WASHINGTON — So far, the most high-profile Alabamian at this year’s Republican National Convention is someone who didn’t declare himself a Republican until late May, and hasn’t lived in Alabama for the last two years. Former Democratic U.S. Rep. Artur Davis was named Thursday as one of the headliners at the GOP convention, making him this cycle’s political turncoat — someone who changed teams since the last election and will make the case for other Democratic voters to do the same.
While Republicans in Alabama are publicly cheering the switch and Davis’ message of disillusionment with President Barack Obama, there is some hesitation about embracing someone who so recently was working to defeat Republicans across the country. Davis represented the 7th Congressional District of west Alabama and parts of Birmingham for eight years and lost a bid for the Democratic nomination for governor in 2010. But there was even more to his Democratic credentials: He worked with the Democratic Congressional Campaign Committee to recruit and mentor candidates for Congress; he was a leading critic of the Republican administration of former President George W. Bush, especially the justice department that he believed was too politically motivated; and he was a Kennedy-quoting Democrat who was among the first to endorse then-Sen. Barack Obama’s primary campaign in early 2007. In what is likely a preview of his remarks at the convention, Davis issued the following statement through the RNC Thursday: “The talk and inspiration moved so many of us four years ago, but unfortunately we haven’t seen the action to back it up. We were promised jobs and we got job-killing mandates and regulations. We were promised a fiscally responsible government, and we got trillion dollar deficits, debt that has never been seen, and small business burdened with new taxes and threatened with more taxes. The time for talk is over.
At the Republican National Convention in Tampa, Republicans take a step to undo the mismanagement and nominate Mitt Romney as the next president of the United States.” Alabama Republican Party Chairman Bill Armistead said he and most Republicans he’s spoken with, especially those in the business community, are wholeheartedly welcoming Davis’ appearance at the podium, but that a handful in the state GOP have expressed suspicion. “Maybe 1 percent aren’t so sure he isn’t just doing this as a political ploy, but it’s been a very, very small number,” Armistead said Thursday. RNC Chairman Reince Priebus said Thursday that Davis will be among the headliners at the convention Aug. 27-30. “Former Congressman Davis especially will give voice to the frustration and disappointment felt among those who supported President Obama in 2008 and are now hungry for a new direction,” Priebus said. Alabama has a complicated history with party-switchers. For example, former U.S. Rep. Parker Griffith of Huntsville was elected to Congress as a Democrat, switched to the Republican Party, and then lost in the next primary, a clear rejection by Republicans in that north Alabama district.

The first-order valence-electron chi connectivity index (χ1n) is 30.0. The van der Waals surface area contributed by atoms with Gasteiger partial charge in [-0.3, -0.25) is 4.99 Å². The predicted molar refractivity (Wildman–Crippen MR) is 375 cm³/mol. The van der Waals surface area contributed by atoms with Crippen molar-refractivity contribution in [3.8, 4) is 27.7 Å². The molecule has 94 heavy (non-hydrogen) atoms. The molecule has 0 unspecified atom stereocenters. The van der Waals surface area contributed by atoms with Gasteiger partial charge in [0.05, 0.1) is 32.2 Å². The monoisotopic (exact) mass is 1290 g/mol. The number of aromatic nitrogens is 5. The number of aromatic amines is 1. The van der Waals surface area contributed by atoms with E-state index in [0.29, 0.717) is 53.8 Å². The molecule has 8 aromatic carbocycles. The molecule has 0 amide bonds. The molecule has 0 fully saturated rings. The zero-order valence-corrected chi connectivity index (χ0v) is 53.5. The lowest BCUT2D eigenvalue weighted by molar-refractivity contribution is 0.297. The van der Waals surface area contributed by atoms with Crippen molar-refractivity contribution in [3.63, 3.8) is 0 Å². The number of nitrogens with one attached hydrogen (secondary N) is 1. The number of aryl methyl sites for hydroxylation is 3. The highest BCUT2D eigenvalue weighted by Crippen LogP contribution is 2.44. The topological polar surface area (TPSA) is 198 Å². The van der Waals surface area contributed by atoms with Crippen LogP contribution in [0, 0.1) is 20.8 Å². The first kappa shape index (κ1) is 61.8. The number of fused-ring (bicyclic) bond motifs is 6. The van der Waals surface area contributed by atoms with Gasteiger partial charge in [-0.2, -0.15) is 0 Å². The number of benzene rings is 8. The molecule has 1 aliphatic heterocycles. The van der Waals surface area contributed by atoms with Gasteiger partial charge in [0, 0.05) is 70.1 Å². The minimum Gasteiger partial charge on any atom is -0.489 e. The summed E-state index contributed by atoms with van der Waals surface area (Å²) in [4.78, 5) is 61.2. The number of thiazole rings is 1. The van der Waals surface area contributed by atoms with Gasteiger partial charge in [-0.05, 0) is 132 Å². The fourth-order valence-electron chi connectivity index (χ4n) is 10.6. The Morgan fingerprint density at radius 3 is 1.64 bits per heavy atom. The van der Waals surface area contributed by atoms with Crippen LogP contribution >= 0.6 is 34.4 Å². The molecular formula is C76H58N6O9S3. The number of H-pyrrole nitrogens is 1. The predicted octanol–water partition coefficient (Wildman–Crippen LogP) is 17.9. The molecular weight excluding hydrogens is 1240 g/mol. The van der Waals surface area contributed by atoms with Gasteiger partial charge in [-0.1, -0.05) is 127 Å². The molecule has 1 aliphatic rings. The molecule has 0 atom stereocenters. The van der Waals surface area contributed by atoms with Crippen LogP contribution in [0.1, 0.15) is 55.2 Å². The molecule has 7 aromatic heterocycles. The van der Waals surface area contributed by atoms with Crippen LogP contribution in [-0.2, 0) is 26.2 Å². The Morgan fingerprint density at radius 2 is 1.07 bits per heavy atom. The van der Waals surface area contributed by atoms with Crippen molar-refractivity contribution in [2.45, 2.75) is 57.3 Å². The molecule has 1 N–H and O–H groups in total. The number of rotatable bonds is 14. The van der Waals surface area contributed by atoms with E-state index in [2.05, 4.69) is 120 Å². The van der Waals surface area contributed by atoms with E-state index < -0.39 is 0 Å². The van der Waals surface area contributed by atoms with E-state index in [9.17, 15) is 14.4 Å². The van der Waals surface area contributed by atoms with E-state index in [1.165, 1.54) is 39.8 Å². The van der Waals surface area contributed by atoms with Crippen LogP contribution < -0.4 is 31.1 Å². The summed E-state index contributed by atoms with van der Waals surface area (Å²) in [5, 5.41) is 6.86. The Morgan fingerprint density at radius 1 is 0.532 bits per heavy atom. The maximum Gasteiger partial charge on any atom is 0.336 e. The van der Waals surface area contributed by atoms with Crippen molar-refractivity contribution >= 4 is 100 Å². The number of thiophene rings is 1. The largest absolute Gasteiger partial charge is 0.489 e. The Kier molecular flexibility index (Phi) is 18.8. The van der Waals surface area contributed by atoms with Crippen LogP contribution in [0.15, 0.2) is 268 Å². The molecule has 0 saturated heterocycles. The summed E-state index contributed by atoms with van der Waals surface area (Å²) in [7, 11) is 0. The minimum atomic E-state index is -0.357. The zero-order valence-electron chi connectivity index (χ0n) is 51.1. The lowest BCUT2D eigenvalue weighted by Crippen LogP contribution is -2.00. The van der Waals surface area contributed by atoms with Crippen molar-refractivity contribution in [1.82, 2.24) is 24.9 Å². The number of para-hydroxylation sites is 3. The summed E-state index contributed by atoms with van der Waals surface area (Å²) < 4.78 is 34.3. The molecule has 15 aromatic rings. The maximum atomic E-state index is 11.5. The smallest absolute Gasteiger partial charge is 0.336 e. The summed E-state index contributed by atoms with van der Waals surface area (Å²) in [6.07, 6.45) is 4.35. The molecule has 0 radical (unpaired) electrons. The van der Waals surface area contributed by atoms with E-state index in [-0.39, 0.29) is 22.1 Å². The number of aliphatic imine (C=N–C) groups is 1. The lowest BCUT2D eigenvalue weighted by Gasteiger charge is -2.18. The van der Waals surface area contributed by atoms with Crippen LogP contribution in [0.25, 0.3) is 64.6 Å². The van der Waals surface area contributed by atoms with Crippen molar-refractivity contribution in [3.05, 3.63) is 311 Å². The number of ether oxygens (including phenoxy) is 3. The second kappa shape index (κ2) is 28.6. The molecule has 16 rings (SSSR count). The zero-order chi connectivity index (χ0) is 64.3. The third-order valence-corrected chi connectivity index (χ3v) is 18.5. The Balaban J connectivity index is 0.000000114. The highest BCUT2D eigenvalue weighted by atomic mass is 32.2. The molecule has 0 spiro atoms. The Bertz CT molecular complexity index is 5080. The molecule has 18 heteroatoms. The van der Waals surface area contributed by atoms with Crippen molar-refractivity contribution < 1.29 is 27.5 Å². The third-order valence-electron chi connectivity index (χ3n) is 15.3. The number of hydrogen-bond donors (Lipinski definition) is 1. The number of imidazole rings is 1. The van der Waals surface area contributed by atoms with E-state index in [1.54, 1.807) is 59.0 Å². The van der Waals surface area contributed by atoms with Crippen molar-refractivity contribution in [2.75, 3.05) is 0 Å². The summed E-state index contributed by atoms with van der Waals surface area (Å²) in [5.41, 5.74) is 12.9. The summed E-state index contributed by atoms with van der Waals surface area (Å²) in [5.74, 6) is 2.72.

Armistead said Davis’ case is different because he’s not running for office. “I see him as rolling up his sleeves and wanting to work for Mitt Romney and the ticket and that’s pretty impressive,” Armistead said. “I would have different thoughts if he switched and immediately ran for office.” State Sen. Cam Ward, R-Alabaster, remembers four years ago when he and Davis squared off at Alabama political events as advocates for then-GOP nominee John McCain and Obama, respectively. He said he is happy to have Davis aboard alongside him on the Romney team this time and that he doesn’t think Davis’ party-switch was either sudden or suspect. Ward pinpoints Davis’ vote against the Affordable Care Act in 2010 as the beginning of his shift out of the Democratic Party, which became official in late May of this year. Davis lost the 2010 Democratic primary for governor by a landslide, including most counties in his congressional district, and his vote on the health care bill was a major issue. “Any time any of us .¤.¤. takes a stand contrary to where we once stood before, there’s going to be a suspicion,” Ward said. “People are naturally suspicious of politicians and they always will be.” A Virginia-based Democratic consultant said Thursday that Davis as recently as December talked about running for office in Northern Virginia as a Democrat, where Davis has lived since late 2010.
Mo Elleithee, a partner at Hilltop Public Solutions, said he told Davis it would be difficult because he was a newcomer to the area and had not yet spent time getting to know the people and the politics of the region. “Without having been involved in local politics, to expect he could just parachute in and win an election, would be difficult,” Elleithee said Thursday. Davis, in an email, disputed the time of his phone conversation with Elleithee, saying it was summer or fall of last year. “I asked him about the ideological direction of the Virginia Democratic Party and he confirmed my sense that it was as left-leaning and interest group driven as I suspected. We never followed up and never met,” Davis said. The chairman of the Alabama Democratic Party called Davis a “sore loser.” “The only part of the electorate Artur Davis is giving a voice to are former candidates who lost their races and then go on to blame it on everyone but themselves,” said Mark Kennedy. “With that said, between his penchant for changing his party and positions regularly, and for not taking responsibility for his own actions, Artur Davis seems a great addition to the Romney campaign.”